It seemed as if 1 out of every 10 vehicles that we noticed had a snow plow blade attached to it.

As the morning progressed a few folks started braving the weather and showing up to stock up for being snowed in over the next few days.  As we have noticed in the past, the generosity of folks simply amazed me!  Perhaps they felt sorry for #3 of 5 and I for having to stand out in the blizzard?    

#3 of 5 - ringin' the bell  Rare poto of "The Father of Five" - bundled up and ringing the bell! 

Radermacher's Ice Sclupture - It's a grocery cart made of ice!  #3 of 5 - ringing the bell

We stuck around long enough to finish up our shift, and (unfortunately, our relief never showed up (very likely due to weather)) so we worked half of the next shift.  By the time the weather started getting to us, you could not even tell the lot had been plowed (twice already).  We decided that we had done our part (and then some) so we called it quits.  We turned in our aprons and bells, picked up the few things that the Mother of Five asked us to pick up from the Grocery Store (since getting in and out would be pretty much out of the question in a few short hours), stopped for a hot chocolate and headed home.

One of the things I like about living in a small / rural town is seeing things that others may find quite odd.  Things like snowmobiles driving along side of you, and folks gassing up those snowmobiles – not on trailers mind you, no, they drive up to the gas pumps ON their snowmobiles and gas ‘em up right there at the pumps! 

Snowmobiles gassin' up at the pumps, right next to cars and trucks!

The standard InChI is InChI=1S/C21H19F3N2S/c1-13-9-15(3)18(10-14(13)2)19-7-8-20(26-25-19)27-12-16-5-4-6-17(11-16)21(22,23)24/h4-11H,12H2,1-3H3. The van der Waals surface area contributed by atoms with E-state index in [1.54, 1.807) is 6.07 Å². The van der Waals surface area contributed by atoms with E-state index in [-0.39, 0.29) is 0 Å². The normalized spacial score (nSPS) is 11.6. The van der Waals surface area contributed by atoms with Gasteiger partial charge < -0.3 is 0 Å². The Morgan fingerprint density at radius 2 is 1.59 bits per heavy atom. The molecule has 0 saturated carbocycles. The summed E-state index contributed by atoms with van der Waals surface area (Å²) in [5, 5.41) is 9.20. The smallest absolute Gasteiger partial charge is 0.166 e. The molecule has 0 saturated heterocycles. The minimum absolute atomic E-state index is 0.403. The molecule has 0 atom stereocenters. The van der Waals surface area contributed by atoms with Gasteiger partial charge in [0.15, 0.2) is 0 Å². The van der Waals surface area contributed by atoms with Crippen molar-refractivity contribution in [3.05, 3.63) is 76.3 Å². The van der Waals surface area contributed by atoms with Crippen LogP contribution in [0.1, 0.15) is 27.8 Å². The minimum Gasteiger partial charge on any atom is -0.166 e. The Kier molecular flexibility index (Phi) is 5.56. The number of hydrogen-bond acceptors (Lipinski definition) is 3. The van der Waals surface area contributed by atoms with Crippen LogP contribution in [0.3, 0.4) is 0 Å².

By the time we finished our shift, got our hot chocolates, and started driving home – the snow was really starting to accumulate.  The main road (County Road 9) had been plowed, but 190th had not yet – and the drifts along that stretch of the road batted my little car around like a toy.

My car, burried in the snow bank, stuck at the bottom of the drivewayI nearly slid past the entrance to our development, and I really struggled to keep my car moving (with forward momentum) through the deep snow that covered our (unplowed) street.  I slowed slightly as we approached our driveway – wanting to get the garage door open so I could keep the momentum going up the driveway and into the garage. 

The door opened, and I “punched it” as I turned into the driveway.

I made it on to the driveway, but that is about it.  Thankfully, my car was completely off the roadway, but far enough down the bottom of the driveway that if the snow plow had come by My car would be half buried in the mound left behind.

I spent the next hour plowing the driveway around my car, then digging the car out. 

Snow blower - you can see the snow depth in the background.  A twenty inch snow drift

Once I successfully freed my car from the snow bank, I tucked my car back into the garage.

Car, finally freed and tucked safely back in the garage  Car, finally freed and tucked safely back in the garage

With the car safely back in the garage, I finished blowing out the rest of the driveway, and some of our front sidewalk.

Sidewalk  Snowblower upon completion.

Afterwards, I headed in to warm up, dry off, and spend some time with my family.  (Watching It’s a Wonderful Life).  But before heading down, something caught my eye. 

Huh?  What's that???    Is it possible??It sure looks like it!  Snow drift, as deep as (or even deeper than) our kitchen table!

Yup!  That is snow, drifted up to the height of our kitchen table!!  So, that’s it.  I’m calling it quits!  Time to write up a quick blog post, and enjoy the rest of the day “snowed in” with my family!  I LOVE Minnesota!!